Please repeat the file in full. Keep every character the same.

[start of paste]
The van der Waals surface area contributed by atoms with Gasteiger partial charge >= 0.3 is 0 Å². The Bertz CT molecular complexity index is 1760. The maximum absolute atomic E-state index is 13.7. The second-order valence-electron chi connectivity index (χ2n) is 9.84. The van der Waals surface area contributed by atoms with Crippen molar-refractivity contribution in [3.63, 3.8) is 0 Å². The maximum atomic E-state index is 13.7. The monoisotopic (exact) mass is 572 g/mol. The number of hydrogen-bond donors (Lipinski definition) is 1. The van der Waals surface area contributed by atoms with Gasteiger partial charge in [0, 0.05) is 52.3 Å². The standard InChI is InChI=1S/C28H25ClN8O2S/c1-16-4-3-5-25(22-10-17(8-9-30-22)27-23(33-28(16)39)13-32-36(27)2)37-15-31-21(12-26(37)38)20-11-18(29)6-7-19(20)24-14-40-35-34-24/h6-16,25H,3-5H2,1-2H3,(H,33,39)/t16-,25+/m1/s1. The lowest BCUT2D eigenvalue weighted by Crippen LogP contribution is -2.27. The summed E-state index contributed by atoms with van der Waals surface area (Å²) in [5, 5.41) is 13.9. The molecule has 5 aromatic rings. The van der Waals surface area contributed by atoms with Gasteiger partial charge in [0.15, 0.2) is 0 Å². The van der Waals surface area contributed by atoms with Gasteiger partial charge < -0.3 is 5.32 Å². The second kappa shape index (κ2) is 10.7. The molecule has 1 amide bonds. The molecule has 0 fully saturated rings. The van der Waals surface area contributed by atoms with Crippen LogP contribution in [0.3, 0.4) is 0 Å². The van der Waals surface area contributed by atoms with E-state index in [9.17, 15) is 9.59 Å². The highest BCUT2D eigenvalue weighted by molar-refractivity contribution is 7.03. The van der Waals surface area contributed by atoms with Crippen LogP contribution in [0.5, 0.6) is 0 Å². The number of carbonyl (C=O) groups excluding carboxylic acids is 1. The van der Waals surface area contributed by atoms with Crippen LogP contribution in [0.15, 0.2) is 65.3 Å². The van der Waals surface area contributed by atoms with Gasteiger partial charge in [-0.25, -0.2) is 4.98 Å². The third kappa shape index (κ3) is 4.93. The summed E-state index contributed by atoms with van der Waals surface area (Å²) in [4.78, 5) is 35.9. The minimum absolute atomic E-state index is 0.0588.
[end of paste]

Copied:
The van der Waals surface area contributed by atoms with Gasteiger partial charge >= 0.3 is 0 Å². The Bertz CT molecular complexity index is 1760. The maximum absolute atomic E-state index is 13.7. The second-order valence-electron chi connectivity index (χ2n) is 9.84. The van der Waals surface area contributed by atoms with Crippen molar-refractivity contribution in [3.63, 3.8) is 0 Å². The maximum atomic E-state index is 13.7. The monoisotopic (exact) mass is 572 g/mol. The number of hydrogen-bond donors (Lipinski definition) is 1. The van der Waals surface area contributed by atoms with Gasteiger partial charge in [0, 0.05) is 52.3 Å². The standard InChI is InChI=1S/C28H25ClN8O2S/c1-16-4-3-5-25(22-10-17(8-9-30-22)27-23(33-28(16)39)13-32-36(27)2)37-15-31-21(12-26(37)38)20-11-18(29)6-7-19(20)24-14-40-35-34-24/h6-16,25H,3-5H2,1-2H3,(H,33,39)/t16-,25+/m1/s1. The lowest BCUT2D eigenvalue weighted by Crippen LogP contribution is -2.27. The summed E-state index contributed by atoms with van der Waals surface area (Å²) in [5, 5.41) is 13.9. The molecule has 5 aromatic rings. The van der Waals surface area contributed by atoms with Gasteiger partial charge in [0.15, 0.2) is 0 Å². The van der Waals surface area contributed by atoms with Gasteiger partial charge < -0.3 is 5.32 Å². The second kappa shape index (κ2) is 10.7. The molecule has 1 amide bonds. The molecule has 0 fully saturated rings. The van der Waals surface area contributed by atoms with Crippen LogP contribution in [0.3, 0.4) is 0 Å². The van der Waals surface area contributed by atoms with E-state index in [9.17, 15) is 9.59 Å². The highest BCUT2D eigenvalue weighted by molar-refractivity contribution is 7.03. The van der Waals surface area contributed by atoms with Crippen LogP contribution in [0.5, 0.6) is 0 Å². The number of carbonyl (C=O) groups excluding carboxylic acids is 1. The van der Waals surface area contributed by atoms with Crippen LogP contribution in [0.15, 0.2) is 65.3 Å². The van der Waals surface area contributed by atoms with Gasteiger partial charge in [-0.25, -0.2) is 4.98 Å². The third kappa shape index (κ3) is 4.93. The summed E-state index contributed by atoms with van der Waals surface area (Å²) in [4.78, 5) is 35.9. The minimum absolute atomic E-state index is 0.0588.